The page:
Plenty of Reasons to Get Outside in Greenville, NC
Outdoor recreation is important to Greenville, NC residents.
Listening to Tony Khoury talk about his weekends in Greenville can almost tire out a listener.
His family – including wife Jarma and children Ely, Bryn and Gabby – are always on-the-go, with theater, sporting events, music in the park and art shows.
“Unless you are totally dull, there is always something to do here,” Khoury says. “It’s a good, old American town.” The Khoury family is not alone. On a weekend last fall, they found themselves with 2,000 other residents at Freeboot Fridays, a music and food festival held uptown the night before the hometown Eastern Carolina University football games.
On Saturday, the Khourys hosted a tailgate party with 120 people. “We make it a whole day. We had a pig pickin’ with families all there for a good time,” he says. The university of 24,000 students also plays a big role in other entertainment. The Khourys take in theater productions, including the ECU Performing Arts Series and ESU/Loessin Summer Theatre. There are also 28 parks in town for outdoor recreation. An average of 1,500 people attend Sunday in the Park, a free summer concert series held at the amphitheater in the Greenville Town Commons on the banks of the Tar River. “We lay out a blanket and eat and listen to the jazz music,” Khoury says. “It’s a very family-friendly town. All you have to do is open the newspaper to find something to do on the weekend.”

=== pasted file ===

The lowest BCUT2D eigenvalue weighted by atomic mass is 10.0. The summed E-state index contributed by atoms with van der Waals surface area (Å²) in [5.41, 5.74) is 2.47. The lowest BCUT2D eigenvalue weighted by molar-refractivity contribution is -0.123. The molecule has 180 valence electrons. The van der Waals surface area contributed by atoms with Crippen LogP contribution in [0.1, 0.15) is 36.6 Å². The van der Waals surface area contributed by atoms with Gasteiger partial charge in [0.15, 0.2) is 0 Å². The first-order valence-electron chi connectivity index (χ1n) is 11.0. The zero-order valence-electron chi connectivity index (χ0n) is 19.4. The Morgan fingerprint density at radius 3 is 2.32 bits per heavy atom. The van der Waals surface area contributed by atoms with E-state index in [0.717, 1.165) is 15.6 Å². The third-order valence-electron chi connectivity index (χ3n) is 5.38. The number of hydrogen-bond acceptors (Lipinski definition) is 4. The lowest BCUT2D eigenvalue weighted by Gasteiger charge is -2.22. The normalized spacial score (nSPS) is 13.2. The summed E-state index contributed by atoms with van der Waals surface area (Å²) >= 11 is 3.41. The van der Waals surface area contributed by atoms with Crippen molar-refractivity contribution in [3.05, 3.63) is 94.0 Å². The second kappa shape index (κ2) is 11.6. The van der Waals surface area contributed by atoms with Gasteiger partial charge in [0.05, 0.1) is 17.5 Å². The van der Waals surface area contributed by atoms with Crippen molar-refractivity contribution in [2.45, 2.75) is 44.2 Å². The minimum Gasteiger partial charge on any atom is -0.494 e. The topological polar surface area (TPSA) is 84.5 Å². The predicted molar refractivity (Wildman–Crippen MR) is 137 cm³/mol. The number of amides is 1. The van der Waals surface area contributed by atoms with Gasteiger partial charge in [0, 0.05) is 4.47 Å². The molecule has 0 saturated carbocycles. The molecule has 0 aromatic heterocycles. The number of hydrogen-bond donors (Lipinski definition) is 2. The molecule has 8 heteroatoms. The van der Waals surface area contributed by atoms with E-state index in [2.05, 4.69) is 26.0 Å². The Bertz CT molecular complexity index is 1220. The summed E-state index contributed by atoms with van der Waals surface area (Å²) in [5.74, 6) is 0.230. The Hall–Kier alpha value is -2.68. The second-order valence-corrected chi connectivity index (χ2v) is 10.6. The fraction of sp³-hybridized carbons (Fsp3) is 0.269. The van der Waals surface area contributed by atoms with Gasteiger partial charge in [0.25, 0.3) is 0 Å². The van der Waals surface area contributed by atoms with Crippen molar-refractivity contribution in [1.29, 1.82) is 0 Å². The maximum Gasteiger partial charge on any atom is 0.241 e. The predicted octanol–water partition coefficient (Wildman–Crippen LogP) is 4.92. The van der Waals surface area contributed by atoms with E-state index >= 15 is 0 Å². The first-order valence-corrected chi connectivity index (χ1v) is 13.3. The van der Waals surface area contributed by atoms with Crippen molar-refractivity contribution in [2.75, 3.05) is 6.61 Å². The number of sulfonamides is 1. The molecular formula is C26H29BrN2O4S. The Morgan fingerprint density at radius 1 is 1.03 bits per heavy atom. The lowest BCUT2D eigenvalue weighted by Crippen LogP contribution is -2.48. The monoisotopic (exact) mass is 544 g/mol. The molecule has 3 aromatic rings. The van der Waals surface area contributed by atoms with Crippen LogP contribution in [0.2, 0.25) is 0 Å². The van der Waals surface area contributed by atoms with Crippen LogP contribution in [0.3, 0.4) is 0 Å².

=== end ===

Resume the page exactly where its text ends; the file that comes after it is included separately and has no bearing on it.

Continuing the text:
The Khourys also walk to the local ballparks to take in baseball games, eating popcorn and hot dogs in the pleasant weather of North Carolina just a short drive to either the mountains or the beach. “Especially because of the university, Greenville is a great place to live,” says Debbie Vargas, executive director of the Greenville/Pitt County Convention and Visitors Bureau.
“It offers a great quality of life with access to recreation, arts, theatre and music that most towns our size don’t have.” Several art and history museums offer the town a wide variety of culture, from the 1901 A.W. Ange House with 1,000 historical artifacts to the Wellington B. Gray Gallery featuring internationally known contemporary artists. The Science and Nature Center includes a 10,000-gallon tank with turtles and aquatic life specific to North Carolina, Vargas says.
There is just as much for the active crowd. The ExtremePark skate park at Jaycee Park offers extreme cyclists and skaters a thrill, while the Green Mill Run Greenway in 324-acre River Park North fronts the Tar River and includes 2.5-mile multi-use trail. The Khourys are all tennis players and use the cities many public courts to play on the weekends – if they can squeeze in a game with all the activities on the schedule. “We’ve been in Greenville [many] years. I could have gone other places like Atlanta, but we love it here,” Khoury says. “It feels like home.”